He learned that Is­raelis have used their back­ground as a na­tion un­der threat to pro­pel growth.

This am­bi­tion born from that anx­i­ety has made them a world­wide leader in agri­cul­ture and hi-tech.

They can be dar­ing, self-con­fi­dent, cre­ative, flex­i­ble, and have the abil­ity to im­pro­vise quickly, he says.

“I also de­vel­oped the third eye that they have. We can do this here at home. The three of us started a net­work called Kenarava Group. Through this, we can make Kenya food se­cure. Yala yala! (slo­gan to mean let’s get things go­ing).”

He be­lieves Kenya’s farm­ing po­ten­tial is even greater than Is­rael’s, where weather is highly un­favourable and water is scarce.

In Kenya, farm­ing ac­counts for about 60 per cent of em­ploy­ment and al­most 80 per cent of the pop­u­la­tion, es­pe­cially those liv­ing in ru­ral ar­eas, derive their liveli­hood from agri­cul­tural ac­tiv­i­ties.

But the sec­tor is highly un­der-de­vel­oped, and largely re­lies on er­ratic rains and tra­di­tional prac­tices.

This ex­plains why the food pro­duced is al­ways in­ad­e­quate and, at any mo­ment, about three mil­lion peo­ple are on relief food.

Diang’a, a ge­ol­ogy grad­u­ate from the University of Nairobi, says farm­ing should be given higher pri­or­ity to pro­mote na­tional devel­op­ment.

He be­lieves their ini­tia­tive, KenArava, will grow and one day reach the heights of GreenArava, the Is­raeli com­pany cur­rently man­ag­ing the Galana ir­ri­ga­tion scheme.

GreenArava was also es­tab­lished in the Arava re­gion in 2002 as a de­vel­oper and pro­ducer of mod­ern agri­cul­tural prod­ucts.

To­day, it is one of Is­rael’s largest pri­vate farm­ing com­pa­nies, with of­fices in Kenya, Myan­mar and Ukraine, and a dis­tri­bu­tion net­work in more than 15 coun­tries.

AGAINST ALL ODDS

Im­me­di­ate former Is­raeli Am­bas­sador Ya­hel Vi­lan strongly be­lieves the pri­vate sec­tor can make Kenya food se­cure.

“These peo­ple can change the struc- ture of agri­cul­tural ex­ten­sion in Kenya. They came back home with hand­son ex­pe­ri­ence. For me it’s im­por­tant that this won’t be lost,” he says.

Ya­hel says the Galana project will be a game changer if Kenyans are pa­tient.

“If we have the pa­tience to let them work, it will be a game changer. In five years there won’t be food short­age,” he says.

As part of the Galana deal with the gov­ern­ment, the GreenArava trains at least 100 Kenyans every year on the lat­est agri­cul­tural tech­nolo­gies.

“If we want a long-last­ing project, then train­ing for Kenyans to do the job is cru­cial,” Ya­hel says.

Mo­hammed Abdi, an alum of Kenya Water In­sti­tute, was at­tached to a farm run by GreenArava.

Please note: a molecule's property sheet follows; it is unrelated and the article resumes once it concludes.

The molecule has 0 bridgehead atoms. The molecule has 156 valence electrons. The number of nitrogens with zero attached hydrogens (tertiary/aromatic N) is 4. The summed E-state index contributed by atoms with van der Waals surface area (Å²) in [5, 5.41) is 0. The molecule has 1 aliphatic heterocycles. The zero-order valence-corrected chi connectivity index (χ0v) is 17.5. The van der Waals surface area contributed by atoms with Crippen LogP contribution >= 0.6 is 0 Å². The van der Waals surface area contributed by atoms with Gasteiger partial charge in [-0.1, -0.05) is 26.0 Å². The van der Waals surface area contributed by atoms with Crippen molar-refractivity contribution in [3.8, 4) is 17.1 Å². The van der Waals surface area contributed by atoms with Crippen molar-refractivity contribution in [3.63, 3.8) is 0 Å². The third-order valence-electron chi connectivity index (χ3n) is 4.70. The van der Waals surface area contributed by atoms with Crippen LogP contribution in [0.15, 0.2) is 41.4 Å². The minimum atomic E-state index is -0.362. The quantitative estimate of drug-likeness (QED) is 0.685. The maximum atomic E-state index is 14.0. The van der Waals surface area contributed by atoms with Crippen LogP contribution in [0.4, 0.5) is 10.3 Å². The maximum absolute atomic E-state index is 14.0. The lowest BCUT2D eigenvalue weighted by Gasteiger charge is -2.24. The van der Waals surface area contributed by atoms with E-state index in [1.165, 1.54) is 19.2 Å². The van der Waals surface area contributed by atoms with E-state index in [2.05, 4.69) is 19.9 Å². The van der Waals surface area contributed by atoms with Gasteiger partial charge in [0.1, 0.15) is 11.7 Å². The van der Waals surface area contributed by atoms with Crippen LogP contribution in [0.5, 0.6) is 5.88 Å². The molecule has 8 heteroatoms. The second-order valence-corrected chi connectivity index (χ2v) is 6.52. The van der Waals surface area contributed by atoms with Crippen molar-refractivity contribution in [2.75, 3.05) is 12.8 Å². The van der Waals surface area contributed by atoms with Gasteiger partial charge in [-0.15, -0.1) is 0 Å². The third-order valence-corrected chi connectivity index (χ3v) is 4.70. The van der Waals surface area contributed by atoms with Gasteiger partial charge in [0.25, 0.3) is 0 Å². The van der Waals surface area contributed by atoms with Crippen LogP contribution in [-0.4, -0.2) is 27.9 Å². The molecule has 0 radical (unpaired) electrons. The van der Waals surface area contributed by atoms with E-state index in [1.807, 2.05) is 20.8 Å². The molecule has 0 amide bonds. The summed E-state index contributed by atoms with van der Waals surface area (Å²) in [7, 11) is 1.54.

“Arava is a desert,” he says. “Yet they grow all food va­ri­eties. They grow Cap­sicum, pep­pers, fruits and 60 per cent is for ex­port.”

He adds: “You have to take every chal­lenge as an op­por­tu­nity. This is what has al­lowed farm­ers in this re­gion to beat all odds.”

Mo­hammed was the group leader of all Kenyans and says he learned more than food pro­duc­tion.

“Within Is­rael, Chris­tians, Mus­lims and Jews live peace­fully with each other. I have also met stu­dents from 102 coun­tries, com­ing from dif­fer­ent back­grounds. From the desert, I’ve learned that every chal­lenge can be an op­por­tu­nity.”

Chep­kwony also ex­tended his in­ter­est be­yond farm­ing.

He de­vel­oped a pas­sion for agri­cul­tural pho­tog­ra­phy. He says the Kenyans grew with the crops in the farms where they worked.

He took pho­tos of crops from plant­ing to har­vest­ing, and be­lieves agri­cul­tural pho­tog­ra­phy is un­tapped in Kenya.

“Through pho­tog­ra­phy we can also en­cour­age many young peo­ple to go into farm­ing,” he says.

There were chal­lenges, too. “Back at home, I was raised in a trop­i­cal cli­mate char­ac­terised by a lack of sea­sons. In the South­ern Negev, I have been ex­posed to both heat and cold in sig­nif­i­cantly high mea­sure,” Chep­kwony says.

Arava’s desert cli­mate is harsh, and tem­per­a­tures siz­zle around 40 de­grees Cel­sius in sum­mer — hot­ter than any part of Kenya.

It is also sparsely pop­u­lated, with the large dis­tance be­tween com­mu­ni­ties be­ing ap­prox­i­mately an hour’s drive.

“The fact that farm­ers have cre­ated a food bas­ket, right in the mid­dle of a desert, in­di­cates the com­plex na­ture of hu­man in­tel­lec­tual so­phis­ti­ca­tion — this is a real chal­lenge to all na­tions across the world,” he says.

IN KENYA, FARM­ING AC­COUNTS FOR ABOUT 60 PER CENT OF EM­PLOY­MENT AND AL­MOST 80 PER CENT OF THE POP­U­LA­TION, ES­PE­CIALLY THOSE LIV­ING IN RU­RAL AR­EAS, DERIVE THEIR LIVELI­HOOD FROM AGRI­CUL­TURAL AC­TIV­I­TIES

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/COUR­TESY

1. Mo­hamed Abdi, Ron­ald Diang’a and Ken­neth Chep­kwony

2. Former Is­raeli Am­bas­sador Ya­hel Vi­lan at the em­bassy last month.

3. A pep­per farm in Arava, Is­rael.

4. Cows be­ing milked at a farm in Is­rael